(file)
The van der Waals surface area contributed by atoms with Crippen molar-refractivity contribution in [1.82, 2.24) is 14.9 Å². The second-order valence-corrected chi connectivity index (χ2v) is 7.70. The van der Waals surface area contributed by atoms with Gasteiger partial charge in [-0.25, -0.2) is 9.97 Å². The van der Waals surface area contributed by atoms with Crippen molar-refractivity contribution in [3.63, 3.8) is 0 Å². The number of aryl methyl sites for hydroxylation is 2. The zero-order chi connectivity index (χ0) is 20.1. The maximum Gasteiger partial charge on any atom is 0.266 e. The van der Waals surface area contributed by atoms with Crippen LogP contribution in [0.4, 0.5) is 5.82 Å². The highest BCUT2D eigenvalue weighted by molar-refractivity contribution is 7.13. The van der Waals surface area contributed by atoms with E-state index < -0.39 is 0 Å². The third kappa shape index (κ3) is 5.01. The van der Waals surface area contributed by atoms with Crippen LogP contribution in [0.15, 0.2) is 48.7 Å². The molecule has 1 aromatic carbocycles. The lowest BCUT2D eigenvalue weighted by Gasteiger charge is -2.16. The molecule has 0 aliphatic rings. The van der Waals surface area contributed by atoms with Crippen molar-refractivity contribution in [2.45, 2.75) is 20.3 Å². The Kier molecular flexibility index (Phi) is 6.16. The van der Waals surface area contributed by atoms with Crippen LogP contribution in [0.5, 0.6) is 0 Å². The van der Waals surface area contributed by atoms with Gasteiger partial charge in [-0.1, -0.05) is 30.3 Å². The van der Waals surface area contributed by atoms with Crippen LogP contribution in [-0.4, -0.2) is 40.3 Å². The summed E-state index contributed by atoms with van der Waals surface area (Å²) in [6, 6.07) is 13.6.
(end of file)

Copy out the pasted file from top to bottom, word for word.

The van der Waals surface area contributed by atoms with Crippen molar-refractivity contribution in [1.82, 2.24) is 14.9 Å². The second-order valence-corrected chi connectivity index (χ2v) is 7.70. The van der Waals surface area contributed by atoms with Gasteiger partial charge in [-0.25, -0.2) is 9.97 Å². The van der Waals surface area contributed by atoms with Crippen molar-refractivity contribution in [3.63, 3.8) is 0 Å². The number of aryl methyl sites for hydroxylation is 2. The zero-order chi connectivity index (χ0) is 20.1. The maximum Gasteiger partial charge on any atom is 0.266 e. The van der Waals surface area contributed by atoms with Crippen LogP contribution in [0.4, 0.5) is 5.82 Å². The highest BCUT2D eigenvalue weighted by molar-refractivity contribution is 7.13. The van der Waals surface area contributed by atoms with E-state index < -0.39 is 0 Å². The third kappa shape index (κ3) is 5.01. The van der Waals surface area contributed by atoms with Crippen LogP contribution in [0.15, 0.2) is 48.7 Å². The molecule has 1 aromatic carbocycles. The lowest BCUT2D eigenvalue weighted by Gasteiger charge is -2.16. The molecule has 0 aliphatic rings. The van der Waals surface area contributed by atoms with Crippen molar-refractivity contribution in [2.45, 2.75) is 20.3 Å². The Kier molecular flexibility index (Phi) is 6.16. The van der Waals surface area contributed by atoms with Crippen LogP contribution in [0.5, 0.6) is 0 Å². The van der Waals surface area contributed by atoms with Gasteiger partial charge in [-0.1, -0.05) is 30.3 Å². The van der Waals surface area contributed by atoms with Crippen LogP contribution in [-0.4, -0.2) is 40.3 Å². The summed E-state index contributed by atoms with van der Waals surface area (Å²) in [6, 6.07) is 13.6.